When first young Maro, in his boundless mind 132 A work t' outlast immortal Rome design'd, Perhaps he seem'd above the Critic's law, And but from Nature's fountains scorn'd to draw : But when t'examine every part he came, Nature and Homer were, he found, the fame.

135 Convinc'd, amaz’d, he checks the bold design; And rules as strict his labour'd work confine, As if the Stagirite o’erlook'd each line. Learn hence for ancient rules a juft esteem; To copy nature, is to copy them.

149 Some beauties yet no precepts can declare, For there's a happiness as well as care. Music resembles Poetry, in each Are nameless graces which no methods teach, And which a master-hand alone can reach. If, where the rules not far enough extend, (Since rules were made but to promote their end). Some lucky License answer to the full Th'intent propos’d, that License is a rule. Thus Pegasus, a nearer way to take,

150 May boldly deviate from the common track ;

From VARIATIONS. When first young Maro sung of Kings and Wars Ere warning Phæbus touch'd his trembling ears. Ves. 130. Ed. 1. When first great Maro, &c.

Ver. 130.

1er. 136.

Convinc'd, amaz’d, he check’d the bold design";
And did his work to rules as strict confine.
Ver. 145, Ed, 1. And which a master's hand, &c.

1, VOL. I,


From vulgar bounds with brave disorder part,
And snatch a grace beyond the reach of art,
Which, without passing through the judgment, gains
The heart, and all its end at once attains.

In prospects thus, some objects please our eyes,
Which out of nature's common order rife,
The shapeless rock, or hanging precipice.
Great Wits sometimes may gloriously offend,
And rise to faults true Critics dare not mend. 160
But though the Ancients thus their rules invade
(As Kings dispense with laws themselves have made);
Moderns, beware! or, if


must offend Against the precept, ne'er tranfgrefs its end; Let it be feldom, and compellid by need : 165 And have, at least, their precedent to plead. The Critic else proceeds without remorse, Seizes your fame, and puts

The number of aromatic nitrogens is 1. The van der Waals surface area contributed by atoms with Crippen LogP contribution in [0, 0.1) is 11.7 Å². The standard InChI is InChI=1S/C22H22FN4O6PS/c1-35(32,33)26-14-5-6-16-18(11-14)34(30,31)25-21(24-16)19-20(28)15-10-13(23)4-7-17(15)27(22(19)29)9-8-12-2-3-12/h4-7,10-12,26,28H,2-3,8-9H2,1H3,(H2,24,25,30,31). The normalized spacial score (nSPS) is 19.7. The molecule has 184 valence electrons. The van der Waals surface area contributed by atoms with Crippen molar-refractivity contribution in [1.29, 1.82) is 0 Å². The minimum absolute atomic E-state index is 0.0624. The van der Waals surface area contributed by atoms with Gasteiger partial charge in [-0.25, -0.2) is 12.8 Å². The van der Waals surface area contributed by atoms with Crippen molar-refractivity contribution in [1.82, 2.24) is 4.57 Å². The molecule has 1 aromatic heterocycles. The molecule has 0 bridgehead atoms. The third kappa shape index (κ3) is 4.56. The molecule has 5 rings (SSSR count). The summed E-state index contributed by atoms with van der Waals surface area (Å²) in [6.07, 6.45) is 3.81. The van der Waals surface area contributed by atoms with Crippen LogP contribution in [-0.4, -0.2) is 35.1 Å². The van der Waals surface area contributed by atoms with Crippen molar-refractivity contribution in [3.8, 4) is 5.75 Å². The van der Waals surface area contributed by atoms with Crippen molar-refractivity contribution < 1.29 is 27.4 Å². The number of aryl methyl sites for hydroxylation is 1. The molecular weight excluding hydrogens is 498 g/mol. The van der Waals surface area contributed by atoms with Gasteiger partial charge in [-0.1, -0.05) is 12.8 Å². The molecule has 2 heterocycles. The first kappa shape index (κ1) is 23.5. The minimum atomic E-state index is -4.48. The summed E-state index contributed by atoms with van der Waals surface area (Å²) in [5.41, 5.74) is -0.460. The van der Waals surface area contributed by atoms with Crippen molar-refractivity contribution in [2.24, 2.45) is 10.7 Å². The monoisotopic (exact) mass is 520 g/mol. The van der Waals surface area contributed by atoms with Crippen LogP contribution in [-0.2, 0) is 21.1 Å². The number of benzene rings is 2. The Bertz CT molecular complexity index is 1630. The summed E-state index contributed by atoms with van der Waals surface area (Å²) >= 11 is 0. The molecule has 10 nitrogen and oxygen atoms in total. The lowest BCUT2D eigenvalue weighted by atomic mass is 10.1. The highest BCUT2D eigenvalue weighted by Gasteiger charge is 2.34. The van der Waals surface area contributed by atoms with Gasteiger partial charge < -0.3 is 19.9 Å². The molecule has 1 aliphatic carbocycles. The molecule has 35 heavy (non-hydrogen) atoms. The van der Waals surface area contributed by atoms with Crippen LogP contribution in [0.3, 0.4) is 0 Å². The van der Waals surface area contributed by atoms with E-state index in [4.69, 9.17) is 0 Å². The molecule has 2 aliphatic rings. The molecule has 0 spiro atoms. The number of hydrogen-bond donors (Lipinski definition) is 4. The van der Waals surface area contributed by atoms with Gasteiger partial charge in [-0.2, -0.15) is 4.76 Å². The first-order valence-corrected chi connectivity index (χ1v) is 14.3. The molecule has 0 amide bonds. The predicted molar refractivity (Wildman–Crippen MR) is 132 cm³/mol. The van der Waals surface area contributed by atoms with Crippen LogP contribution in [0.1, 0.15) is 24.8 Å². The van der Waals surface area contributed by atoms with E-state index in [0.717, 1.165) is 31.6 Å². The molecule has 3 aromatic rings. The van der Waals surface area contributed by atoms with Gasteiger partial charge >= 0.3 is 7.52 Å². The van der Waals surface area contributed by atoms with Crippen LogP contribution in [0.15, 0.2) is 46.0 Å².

his laws in force. I know there are, to whose presumptuous thoughts Those freer beauties, ev’n in them, seem faults. 170 Some figures monstrous and mis-shap'd appear, Consider'd singly, or beheld too near, Which, but proportion'd to their light, or place, Due distance reconciles to form and grace. A prudent chief not always must display His powers in equal ranks, and fair array,

After ver. 158. the first edition reads,

But care in poetry must still be had,
It asks discretion ev’n in running mad;

And though the ancients, &c.
And what are now ver. 159, 160, followed ver. 151.


But with th' occasion and the place comply,
Conceal his force, nay sometimes seem to fly.
Those oft are stratagems which errors seem,
Nor is it Homer nods, but we that dream.

180 Still green

with bays each ancient Altar stands,
Above the reach of sacrilegious hands;
Secure from Flames, from Envy's fiercer rage,
Destructive War, and all-involving Age.
See from each clime the learn’d their incense bring!
Hear, in all tongues consenting Pæans ring!
In praise fo just let every voice be joind,
And fill the general chorus of mankind.
Hail, Bards triumphant! born in happier days;
Immortal heirs of universal praise !